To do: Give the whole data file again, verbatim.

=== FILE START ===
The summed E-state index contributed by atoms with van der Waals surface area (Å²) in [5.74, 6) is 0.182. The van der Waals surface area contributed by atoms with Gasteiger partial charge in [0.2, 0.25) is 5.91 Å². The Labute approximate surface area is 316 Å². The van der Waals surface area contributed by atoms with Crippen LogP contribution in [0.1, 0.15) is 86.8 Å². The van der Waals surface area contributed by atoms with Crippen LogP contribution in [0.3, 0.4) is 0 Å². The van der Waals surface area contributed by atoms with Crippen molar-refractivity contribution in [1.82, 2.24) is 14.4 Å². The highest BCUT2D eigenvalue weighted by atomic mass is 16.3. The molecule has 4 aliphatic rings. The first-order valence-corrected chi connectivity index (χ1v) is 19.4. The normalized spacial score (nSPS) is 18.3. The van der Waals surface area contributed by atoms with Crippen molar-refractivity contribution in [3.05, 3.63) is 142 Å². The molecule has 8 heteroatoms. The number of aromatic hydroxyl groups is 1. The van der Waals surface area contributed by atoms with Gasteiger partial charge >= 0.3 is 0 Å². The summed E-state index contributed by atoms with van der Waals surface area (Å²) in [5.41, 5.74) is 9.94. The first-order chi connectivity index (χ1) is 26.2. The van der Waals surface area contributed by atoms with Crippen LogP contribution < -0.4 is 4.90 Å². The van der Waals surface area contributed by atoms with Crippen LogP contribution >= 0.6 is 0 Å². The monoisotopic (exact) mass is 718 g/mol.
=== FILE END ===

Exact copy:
The summed E-state index contributed by atoms with van der Waals surface area (Å²) in [5.74, 6) is 0.182. The van der Waals surface area contributed by atoms with Gasteiger partial charge in [0.2, 0.25) is 5.91 Å². The Labute approximate surface area is 316 Å². The van der Waals surface area contributed by atoms with Crippen LogP contribution in [0.1, 0.15) is 86.8 Å². The van der Waals surface area contributed by atoms with Crippen LogP contribution in [0.3, 0.4) is 0 Å². The van der Waals surface area contributed by atoms with Crippen molar-refractivity contribution in [1.82, 2.24) is 14.4 Å². The highest BCUT2D eigenvalue weighted by atomic mass is 16.3. The molecule has 4 aliphatic rings. The first-order valence-corrected chi connectivity index (χ1v) is 19.4. The normalized spacial score (nSPS) is 18.3. The van der Waals surface area contributed by atoms with Crippen molar-refractivity contribution in [3.05, 3.63) is 142 Å². The molecule has 8 heteroatoms. The number of aromatic hydroxyl groups is 1. The van der Waals surface area contributed by atoms with Gasteiger partial charge >= 0.3 is 0 Å². The summed E-state index contributed by atoms with van der Waals surface area (Å²) in [5.41, 5.74) is 9.94. The first-order chi connectivity index (χ1) is 26.2. The van der Waals surface area contributed by atoms with Crippen LogP contribution < -0.4 is 4.90 Å². The van der Waals surface area contributed by atoms with Crippen LogP contribution >= 0.6 is 0 Å². The monoisotopic (exact) mass is 718 g/mol.